Scientists estimate that at the current rate of decline, most of the world's fish stocks could collapse within our lifetimes. There are a number of efforts in place to combat this.
Governments regulate fishing with an individual fishing quota and fisheries mustn't take more than a certain amount of fish from the sea. This enables the species to maintain its population without adverse effect on them or other species.
The method in which fish are caught matters too. High seas drift nets, trawling and dredging should always be avoided. Fish that have been caught by handline, rod and line, pole and line, potting, diver-caught, hand gathered or using organic farming methods are best.
But it's clear that the sustainability rating given to fish species might change, as seen with mackerel earlier this year.
Phil Macmullen, head of environmental responsibility at Seafish, says: "Sustainability can be time-limited because of environmental conditions and because natural predator/prey relationships are dynamic and unpredictable. Modern fish stock management is adaptive in that it tries to anticipate and accommodate these natural variations but a sustainably managed fishery is only that for as far as we can see ahead. Some stocks may almost disappear for many years in response to big cyclical changes in the marine environment, and then return in abundance."
WHAT YOU CAN DO
"If you live anywhere near the coast, you may want to support the local industry by going local," says Macmullen. "Always be a curious consumer and ask, 'where's that from?' and 'how was it caught?' You'll often find that the fish counter staff don't know all the answers but if we all keep asking questions they'll start to know more too."
James Simpson from the Marine Stewardship Council (MSC) stresses that consumers have more power than they know. "Shoppers have a huge power over their supermarket, if you choose a sustainable fish with the MSC label you are sending a message to them and they will listen," he says. "The more people buy these fish, the more the supermarkets will stock them."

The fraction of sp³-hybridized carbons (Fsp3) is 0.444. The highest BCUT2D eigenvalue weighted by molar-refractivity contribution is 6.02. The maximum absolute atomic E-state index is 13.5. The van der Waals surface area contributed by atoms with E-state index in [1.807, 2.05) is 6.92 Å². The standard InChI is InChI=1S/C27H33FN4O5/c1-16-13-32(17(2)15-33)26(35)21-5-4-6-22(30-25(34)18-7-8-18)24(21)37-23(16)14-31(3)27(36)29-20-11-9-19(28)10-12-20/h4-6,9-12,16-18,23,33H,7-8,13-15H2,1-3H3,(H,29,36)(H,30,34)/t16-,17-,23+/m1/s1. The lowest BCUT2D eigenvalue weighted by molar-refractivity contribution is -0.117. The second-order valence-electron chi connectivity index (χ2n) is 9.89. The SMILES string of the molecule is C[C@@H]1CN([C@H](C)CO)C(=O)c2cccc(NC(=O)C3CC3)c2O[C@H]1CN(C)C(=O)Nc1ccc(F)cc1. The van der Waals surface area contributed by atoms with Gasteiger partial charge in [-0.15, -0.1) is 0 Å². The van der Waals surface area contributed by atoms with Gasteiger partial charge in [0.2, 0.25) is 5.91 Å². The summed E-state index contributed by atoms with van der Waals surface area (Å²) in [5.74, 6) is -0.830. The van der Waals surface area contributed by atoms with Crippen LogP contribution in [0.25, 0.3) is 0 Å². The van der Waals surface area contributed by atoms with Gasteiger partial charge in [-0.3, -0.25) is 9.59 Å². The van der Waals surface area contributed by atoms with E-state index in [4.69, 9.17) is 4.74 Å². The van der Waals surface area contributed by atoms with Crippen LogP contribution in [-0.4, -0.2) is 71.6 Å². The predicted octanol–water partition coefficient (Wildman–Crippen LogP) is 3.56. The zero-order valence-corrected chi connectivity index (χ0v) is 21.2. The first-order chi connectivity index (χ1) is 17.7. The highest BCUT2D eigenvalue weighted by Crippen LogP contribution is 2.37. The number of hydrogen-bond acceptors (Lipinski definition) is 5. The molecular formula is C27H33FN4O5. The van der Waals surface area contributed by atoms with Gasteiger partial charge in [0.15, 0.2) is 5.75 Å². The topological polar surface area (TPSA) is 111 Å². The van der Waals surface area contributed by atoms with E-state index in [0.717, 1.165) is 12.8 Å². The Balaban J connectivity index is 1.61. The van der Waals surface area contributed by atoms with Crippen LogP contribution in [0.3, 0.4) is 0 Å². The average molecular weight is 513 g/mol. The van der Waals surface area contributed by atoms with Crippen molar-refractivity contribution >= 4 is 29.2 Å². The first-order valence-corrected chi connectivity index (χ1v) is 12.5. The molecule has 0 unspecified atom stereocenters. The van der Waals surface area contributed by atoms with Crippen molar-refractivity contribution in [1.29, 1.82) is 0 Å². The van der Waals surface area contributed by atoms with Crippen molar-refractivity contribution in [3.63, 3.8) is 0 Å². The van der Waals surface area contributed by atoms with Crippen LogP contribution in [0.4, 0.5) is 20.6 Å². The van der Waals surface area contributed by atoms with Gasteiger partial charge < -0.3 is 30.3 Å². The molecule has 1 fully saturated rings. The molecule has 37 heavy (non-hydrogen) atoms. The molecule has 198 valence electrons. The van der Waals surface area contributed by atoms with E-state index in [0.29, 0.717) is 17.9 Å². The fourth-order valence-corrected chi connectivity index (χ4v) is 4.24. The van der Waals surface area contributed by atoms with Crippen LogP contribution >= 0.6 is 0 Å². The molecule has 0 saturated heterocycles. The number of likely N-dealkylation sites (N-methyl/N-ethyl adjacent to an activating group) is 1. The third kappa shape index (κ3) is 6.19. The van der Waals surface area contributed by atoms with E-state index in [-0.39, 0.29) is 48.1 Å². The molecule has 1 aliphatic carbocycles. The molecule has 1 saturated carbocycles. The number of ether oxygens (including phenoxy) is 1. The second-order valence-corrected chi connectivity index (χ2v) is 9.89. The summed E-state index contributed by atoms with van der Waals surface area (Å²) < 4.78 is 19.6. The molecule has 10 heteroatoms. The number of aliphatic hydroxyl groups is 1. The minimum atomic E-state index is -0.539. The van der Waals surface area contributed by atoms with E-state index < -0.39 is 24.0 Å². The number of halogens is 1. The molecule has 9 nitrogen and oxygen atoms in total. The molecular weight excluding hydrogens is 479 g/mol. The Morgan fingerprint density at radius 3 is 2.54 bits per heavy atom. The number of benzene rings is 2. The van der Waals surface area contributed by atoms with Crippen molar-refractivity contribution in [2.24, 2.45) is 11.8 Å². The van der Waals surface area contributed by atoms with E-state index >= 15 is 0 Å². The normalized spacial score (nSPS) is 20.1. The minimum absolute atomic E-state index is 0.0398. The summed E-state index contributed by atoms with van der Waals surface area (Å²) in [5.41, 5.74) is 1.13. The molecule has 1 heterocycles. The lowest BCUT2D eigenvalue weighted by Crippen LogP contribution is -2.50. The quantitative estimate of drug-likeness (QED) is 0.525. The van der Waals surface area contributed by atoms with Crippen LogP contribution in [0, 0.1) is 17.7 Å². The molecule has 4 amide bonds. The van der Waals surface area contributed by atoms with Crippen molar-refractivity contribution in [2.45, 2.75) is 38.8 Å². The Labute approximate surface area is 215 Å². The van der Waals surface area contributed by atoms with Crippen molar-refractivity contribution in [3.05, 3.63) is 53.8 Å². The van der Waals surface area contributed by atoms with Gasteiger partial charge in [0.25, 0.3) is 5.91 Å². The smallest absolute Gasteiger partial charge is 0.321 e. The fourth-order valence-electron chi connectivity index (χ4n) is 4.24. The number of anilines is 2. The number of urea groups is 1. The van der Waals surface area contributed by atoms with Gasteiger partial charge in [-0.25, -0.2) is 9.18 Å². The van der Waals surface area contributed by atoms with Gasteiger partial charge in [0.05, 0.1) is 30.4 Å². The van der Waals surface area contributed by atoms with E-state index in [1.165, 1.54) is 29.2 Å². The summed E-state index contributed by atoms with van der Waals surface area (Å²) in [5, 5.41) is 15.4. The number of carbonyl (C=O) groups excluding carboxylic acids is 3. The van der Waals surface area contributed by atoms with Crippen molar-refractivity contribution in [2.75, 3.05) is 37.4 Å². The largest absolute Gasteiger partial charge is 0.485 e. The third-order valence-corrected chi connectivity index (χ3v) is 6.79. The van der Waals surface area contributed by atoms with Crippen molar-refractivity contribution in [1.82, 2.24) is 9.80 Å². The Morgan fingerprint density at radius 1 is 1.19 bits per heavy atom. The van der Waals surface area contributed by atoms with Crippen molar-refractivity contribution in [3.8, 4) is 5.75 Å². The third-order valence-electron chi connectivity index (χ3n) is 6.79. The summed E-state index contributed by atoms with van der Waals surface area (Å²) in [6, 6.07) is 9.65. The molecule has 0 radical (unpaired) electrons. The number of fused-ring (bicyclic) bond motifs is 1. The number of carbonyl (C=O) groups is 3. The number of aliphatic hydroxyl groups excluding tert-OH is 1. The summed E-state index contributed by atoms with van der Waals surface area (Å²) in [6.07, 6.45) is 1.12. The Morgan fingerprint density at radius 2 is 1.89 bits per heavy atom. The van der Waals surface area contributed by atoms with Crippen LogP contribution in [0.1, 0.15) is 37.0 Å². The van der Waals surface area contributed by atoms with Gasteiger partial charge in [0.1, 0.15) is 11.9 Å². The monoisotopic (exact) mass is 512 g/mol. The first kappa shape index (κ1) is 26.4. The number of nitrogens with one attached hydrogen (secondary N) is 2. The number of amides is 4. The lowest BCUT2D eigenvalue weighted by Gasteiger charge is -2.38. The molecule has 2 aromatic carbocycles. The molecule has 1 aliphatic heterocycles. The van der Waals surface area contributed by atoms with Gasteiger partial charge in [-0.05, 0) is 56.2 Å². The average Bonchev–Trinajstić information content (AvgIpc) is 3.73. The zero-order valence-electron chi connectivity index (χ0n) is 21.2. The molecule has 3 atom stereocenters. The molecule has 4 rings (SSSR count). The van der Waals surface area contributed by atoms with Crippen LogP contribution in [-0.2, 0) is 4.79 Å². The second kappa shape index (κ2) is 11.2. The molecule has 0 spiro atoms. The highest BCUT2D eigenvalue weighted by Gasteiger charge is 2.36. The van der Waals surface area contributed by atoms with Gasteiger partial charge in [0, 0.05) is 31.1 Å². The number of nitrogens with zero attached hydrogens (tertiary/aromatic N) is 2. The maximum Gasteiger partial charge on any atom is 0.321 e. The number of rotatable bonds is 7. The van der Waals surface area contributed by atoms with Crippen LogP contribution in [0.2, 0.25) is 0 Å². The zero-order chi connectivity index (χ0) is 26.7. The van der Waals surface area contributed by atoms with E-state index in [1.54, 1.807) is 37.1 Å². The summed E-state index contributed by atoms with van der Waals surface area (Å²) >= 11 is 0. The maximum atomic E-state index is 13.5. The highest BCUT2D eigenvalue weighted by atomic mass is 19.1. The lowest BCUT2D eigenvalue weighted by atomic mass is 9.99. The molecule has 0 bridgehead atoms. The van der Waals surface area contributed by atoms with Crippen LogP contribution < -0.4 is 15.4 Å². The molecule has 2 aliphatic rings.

The big five of the sea world are cod, haddock, tuna, salmon and prawns but we're too reliant on these.
"Cast your net wide by trying different sorts of seafood," says Macmullen. "It's the same as varying the fruit and veg you eat; you'll get a better range of nutrients if you vary your diet and buying different fish helps to take the pressure off the most popular species."
If you can't access these while you're out shopping, look for the blue MSC labels with the white tick on more than 15,000 products to show that it's certified sustainable seafood. If in doubt, your fishmonger should always able to help.
SUSTAINABLE FISH RECIPES
Handline, driftnet caught or mackerel fished from the North Sea are the ones to look out for when buying mackerel. It's such an easy and versatile fish to cook with, just take a look at our recipes, which include Tana Ramsay's nicoise substituting tuna for mackerel, James Martin's mackerel en papilotte and Aaron Craze's linguine with leeks and mackerel.
Seabass is one of the best fishes to eat from the UK as long as it is line-caught. Our favourite recipes include Uyen Luu's sweet and sour sea bass soup, a simple Chinese-style sea bass with bok choy and James Martin's pan-fried sea bass with chorizo.
Keep an eye on your food miles at the same time as eating sustainably as sardines (or pilchards) from Cornwall, which are mainly caught by driftnet, are the best to eat. As well as simply served on toast, we love this recipe for grilled sardines with tomato salsa and this Italian-inspired bucatini with sardines - a pasta dish with fennel and pine nuts.